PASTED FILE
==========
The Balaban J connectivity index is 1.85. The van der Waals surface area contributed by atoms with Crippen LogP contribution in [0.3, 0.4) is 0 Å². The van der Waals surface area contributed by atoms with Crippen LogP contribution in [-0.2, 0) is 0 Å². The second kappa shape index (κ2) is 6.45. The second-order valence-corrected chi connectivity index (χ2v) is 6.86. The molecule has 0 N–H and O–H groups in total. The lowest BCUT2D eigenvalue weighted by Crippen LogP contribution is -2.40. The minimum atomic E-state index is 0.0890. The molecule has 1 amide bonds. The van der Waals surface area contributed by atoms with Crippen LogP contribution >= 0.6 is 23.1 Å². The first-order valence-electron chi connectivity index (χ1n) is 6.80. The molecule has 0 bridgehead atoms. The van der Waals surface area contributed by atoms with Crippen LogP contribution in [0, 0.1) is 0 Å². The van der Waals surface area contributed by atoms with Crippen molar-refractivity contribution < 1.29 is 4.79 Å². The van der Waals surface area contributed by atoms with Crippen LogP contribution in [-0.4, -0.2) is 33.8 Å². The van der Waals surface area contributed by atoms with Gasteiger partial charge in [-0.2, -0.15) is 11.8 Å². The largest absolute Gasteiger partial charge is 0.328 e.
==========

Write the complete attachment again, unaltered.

The Balaban J connectivity index is 1.85. The van der Waals surface area contributed by atoms with Crippen LogP contribution in [0.3, 0.4) is 0 Å². The van der Waals surface area contributed by atoms with Crippen LogP contribution in [-0.2, 0) is 0 Å². The second kappa shape index (κ2) is 6.45. The second-order valence-corrected chi connectivity index (χ2v) is 6.86. The molecule has 0 N–H and O–H groups in total. The lowest BCUT2D eigenvalue weighted by Crippen LogP contribution is -2.40. The minimum atomic E-state index is 0.0890. The molecule has 1 amide bonds. The van der Waals surface area contributed by atoms with Crippen LogP contribution >= 0.6 is 23.1 Å². The first-order valence-electron chi connectivity index (χ1n) is 6.80. The molecule has 0 bridgehead atoms. The van der Waals surface area contributed by atoms with Crippen LogP contribution in [0, 0.1) is 0 Å². The van der Waals surface area contributed by atoms with Crippen molar-refractivity contribution < 1.29 is 4.79 Å². The van der Waals surface area contributed by atoms with Crippen LogP contribution in [-0.4, -0.2) is 33.8 Å². The van der Waals surface area contributed by atoms with Gasteiger partial charge in [-0.2, -0.15) is 11.8 Å². The largest absolute Gasteiger partial charge is 0.328 e.